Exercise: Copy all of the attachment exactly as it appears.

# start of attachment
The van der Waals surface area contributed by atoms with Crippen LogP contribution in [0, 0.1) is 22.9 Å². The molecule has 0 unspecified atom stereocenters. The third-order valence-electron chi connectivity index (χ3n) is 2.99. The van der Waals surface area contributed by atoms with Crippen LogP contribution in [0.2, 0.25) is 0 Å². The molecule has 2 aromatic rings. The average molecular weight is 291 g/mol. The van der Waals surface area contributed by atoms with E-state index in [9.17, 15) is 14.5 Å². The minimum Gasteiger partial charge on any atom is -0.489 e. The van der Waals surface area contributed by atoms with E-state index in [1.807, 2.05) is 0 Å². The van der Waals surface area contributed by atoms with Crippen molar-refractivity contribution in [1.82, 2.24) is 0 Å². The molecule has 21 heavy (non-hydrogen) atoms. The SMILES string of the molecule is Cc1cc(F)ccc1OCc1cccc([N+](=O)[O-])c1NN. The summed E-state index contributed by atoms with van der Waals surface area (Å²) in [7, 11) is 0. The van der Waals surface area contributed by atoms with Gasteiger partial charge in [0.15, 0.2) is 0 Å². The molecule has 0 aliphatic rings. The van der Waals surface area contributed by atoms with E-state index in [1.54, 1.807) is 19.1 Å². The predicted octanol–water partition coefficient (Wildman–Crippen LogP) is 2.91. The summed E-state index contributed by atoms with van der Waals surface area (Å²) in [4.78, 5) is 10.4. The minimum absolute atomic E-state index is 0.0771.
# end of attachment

The van der Waals surface area contributed by atoms with Crippen LogP contribution in [0, 0.1) is 22.9 Å². The molecule has 0 unspecified atom stereocenters. The third-order valence-electron chi connectivity index (χ3n) is 2.99. The van der Waals surface area contributed by atoms with Crippen LogP contribution in [0.2, 0.25) is 0 Å². The molecule has 2 aromatic rings. The average molecular weight is 291 g/mol. The van der Waals surface area contributed by atoms with E-state index in [9.17, 15) is 14.5 Å². The minimum Gasteiger partial charge on any atom is -0.489 e. The van der Waals surface area contributed by atoms with E-state index in [1.807, 2.05) is 0 Å². The van der Waals surface area contributed by atoms with Crippen molar-refractivity contribution in [1.82, 2.24) is 0 Å². The molecule has 21 heavy (non-hydrogen) atoms. The SMILES string of the molecule is Cc1cc(F)ccc1OCc1cccc([N+](=O)[O-])c1NN. The summed E-state index contributed by atoms with van der Waals surface area (Å²) in [7, 11) is 0. The van der Waals surface area contributed by atoms with Gasteiger partial charge in [0.15, 0.2) is 0 Å². The molecule has 0 aliphatic rings. The van der Waals surface area contributed by atoms with E-state index in [1.54, 1.807) is 19.1 Å². The predicted octanol–water partition coefficient (Wildman–Crippen LogP) is 2.91. The summed E-state index contributed by atoms with van der Waals surface area (Å²) in [4.78, 5) is 10.4. The minimum absolute atomic E-state index is 0.0771.